Five years ago we became a family of five and added meat rabbits and a vegetable garden to our small apartment’s backyard. Four years ago we added bees and chickens to the mix again. Three years ago we got rid of it all, minimized life and took a two month road trip around the country with the intention of finding another state to call home.
Two years ago we moved from the beaches of Southern California to the fertile fields of Iowa. We bought a fixer home on 17 overgrown acres and immediately bought chickens, a livestock guardian dog, and some cows (but no tractor lawn mower…queue Iowans laughing).
One year ago we became a family of six and precisely nine months ago I lost all sanity confidence in life. The final piece of straw landed and broke this camel’s back.
We have left the homestead life. For good.
It may seem that based on my clear pattern I’ll have big news in a year or two about moving back to the homestead life. It’s true. I am already planning my huge garden and maybe some chickens to add to our new city home next year. *BUT* I actually think we’ve turned a new leaf in life and are done pursuing the homestead dream…at least for a long time.
We describe our experience living in Iowa so far as “God opening doors to many lifelong dreams, only to slam those doors shut and get us on track with HIS plan for us.”
I’m working on a follow up post to this one, expanding on how we came to this decision- “The dirty truths of homesteading and why we quit”.
I believe it’s incredibly important that we’ve experienced all that we have. We have absolutely no regrets in pursuing this dream for the last decade. Now that we are finishing up the process of selling and moving from “the farm”, simplifying our life in this way has provided clarity and focus as we move forward in life. It feels amazing.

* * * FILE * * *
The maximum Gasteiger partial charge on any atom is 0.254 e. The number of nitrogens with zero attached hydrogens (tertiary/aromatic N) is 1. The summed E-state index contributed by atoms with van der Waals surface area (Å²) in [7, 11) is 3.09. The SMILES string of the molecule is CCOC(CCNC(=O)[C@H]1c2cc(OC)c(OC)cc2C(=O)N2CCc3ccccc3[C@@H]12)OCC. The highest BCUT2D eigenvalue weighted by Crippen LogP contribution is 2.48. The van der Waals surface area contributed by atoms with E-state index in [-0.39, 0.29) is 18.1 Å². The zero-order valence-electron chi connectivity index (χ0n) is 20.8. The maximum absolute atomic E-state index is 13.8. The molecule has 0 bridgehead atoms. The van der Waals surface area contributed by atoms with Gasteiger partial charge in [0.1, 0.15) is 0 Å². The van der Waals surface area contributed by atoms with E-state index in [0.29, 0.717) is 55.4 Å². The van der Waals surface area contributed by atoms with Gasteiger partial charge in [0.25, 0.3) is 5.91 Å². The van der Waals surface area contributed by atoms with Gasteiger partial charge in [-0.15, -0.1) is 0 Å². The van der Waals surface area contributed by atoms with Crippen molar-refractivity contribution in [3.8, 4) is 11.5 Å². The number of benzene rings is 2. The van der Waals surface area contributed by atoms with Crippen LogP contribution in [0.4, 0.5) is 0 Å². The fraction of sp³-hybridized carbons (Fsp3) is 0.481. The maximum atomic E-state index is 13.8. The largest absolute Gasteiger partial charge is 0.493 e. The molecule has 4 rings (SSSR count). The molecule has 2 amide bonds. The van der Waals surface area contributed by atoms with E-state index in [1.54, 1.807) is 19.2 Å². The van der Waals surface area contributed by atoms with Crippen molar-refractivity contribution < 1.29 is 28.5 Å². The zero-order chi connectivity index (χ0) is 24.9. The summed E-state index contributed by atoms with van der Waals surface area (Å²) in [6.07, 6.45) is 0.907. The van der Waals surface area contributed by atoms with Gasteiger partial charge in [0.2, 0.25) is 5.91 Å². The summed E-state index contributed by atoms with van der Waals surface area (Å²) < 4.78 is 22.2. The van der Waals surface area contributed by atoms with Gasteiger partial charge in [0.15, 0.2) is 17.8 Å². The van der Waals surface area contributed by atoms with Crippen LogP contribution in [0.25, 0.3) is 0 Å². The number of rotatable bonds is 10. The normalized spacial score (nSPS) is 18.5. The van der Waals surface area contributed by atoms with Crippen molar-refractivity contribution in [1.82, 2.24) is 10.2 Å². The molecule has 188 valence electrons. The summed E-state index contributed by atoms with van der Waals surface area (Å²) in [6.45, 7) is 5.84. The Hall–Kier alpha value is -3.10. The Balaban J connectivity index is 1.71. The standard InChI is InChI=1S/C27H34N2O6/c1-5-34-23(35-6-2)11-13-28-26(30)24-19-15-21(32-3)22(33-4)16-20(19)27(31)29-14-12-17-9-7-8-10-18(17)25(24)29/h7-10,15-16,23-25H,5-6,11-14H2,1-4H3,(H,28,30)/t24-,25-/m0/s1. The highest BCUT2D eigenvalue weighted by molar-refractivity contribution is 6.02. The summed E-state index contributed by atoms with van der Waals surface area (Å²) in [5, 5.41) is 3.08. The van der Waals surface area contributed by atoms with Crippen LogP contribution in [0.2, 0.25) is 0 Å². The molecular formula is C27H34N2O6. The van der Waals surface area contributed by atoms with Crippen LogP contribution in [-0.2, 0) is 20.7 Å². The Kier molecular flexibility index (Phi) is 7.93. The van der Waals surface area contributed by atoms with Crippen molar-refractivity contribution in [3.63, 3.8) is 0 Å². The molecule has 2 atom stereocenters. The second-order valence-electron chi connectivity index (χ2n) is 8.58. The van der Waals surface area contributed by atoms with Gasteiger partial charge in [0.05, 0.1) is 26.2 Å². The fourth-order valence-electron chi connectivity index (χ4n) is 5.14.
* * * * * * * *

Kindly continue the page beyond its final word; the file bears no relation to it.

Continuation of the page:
Simplicity Takes Sacrifice
I just walked away from a dream I’ve held onto and committed endless money and effort to for the last fifteen years. It took months of serious prayer and wrestling with pride and fleshly determination to finally decide to let go of this dream and move on.
It was truly a struggle to decide to leave everything we had devoted our lives to for so long. However, once we took the leap of faith to move- believing fully that it was what God truly wanted for us- everything fell into place in the most divine ways. It was like God kept giving us incredible gifts of assurance and confirmation saying, “yes, keep going, yes, this is right, yes, let it GO, time to FLY!”
How do I know it was God? For one, how we sold our home and acquired our new gorgeous home was nothing short of unbelievable. More importantly, the burdens of constant stress, frustration, depression and discouragement that I didn’t even realize where so incredibly heavy were lifted from my soul. (For God has not given us a spirit of fear, but of power and of love and of a sound mind. 2 Timothy 1:7)
The transition wasn’t perfectly easy (because moving sucks), but now that we’ve chosen to simplify life and let go of the homestead dream (as well as some other dreams), we are enjoying more peace and clarity than we have in a long time.
Just because we know we aren’t supposed to homestead now doesn’t mean we weren’t supposed to for the last ten years. Sacrificing something in your life doesn’t mean you weren’t supposed to do it in the first place. There should be no shame or embarrassment, just unspeakable joy and peace knowing your following the path you’re supposed to be on.
Living a life of faith means being willing to follow God wholeheartedly into and out of decisions. I find that it is our fleshly determination, stubbornness, and pride that will keep us from moving when God says move, from jumping when God says jump, and from resting when God says rest.
Pursuing simplicity has required sacrifice, but because of sacrifice I’m happier right now than I’ve been in a long, long time.
Thank you, Jesus!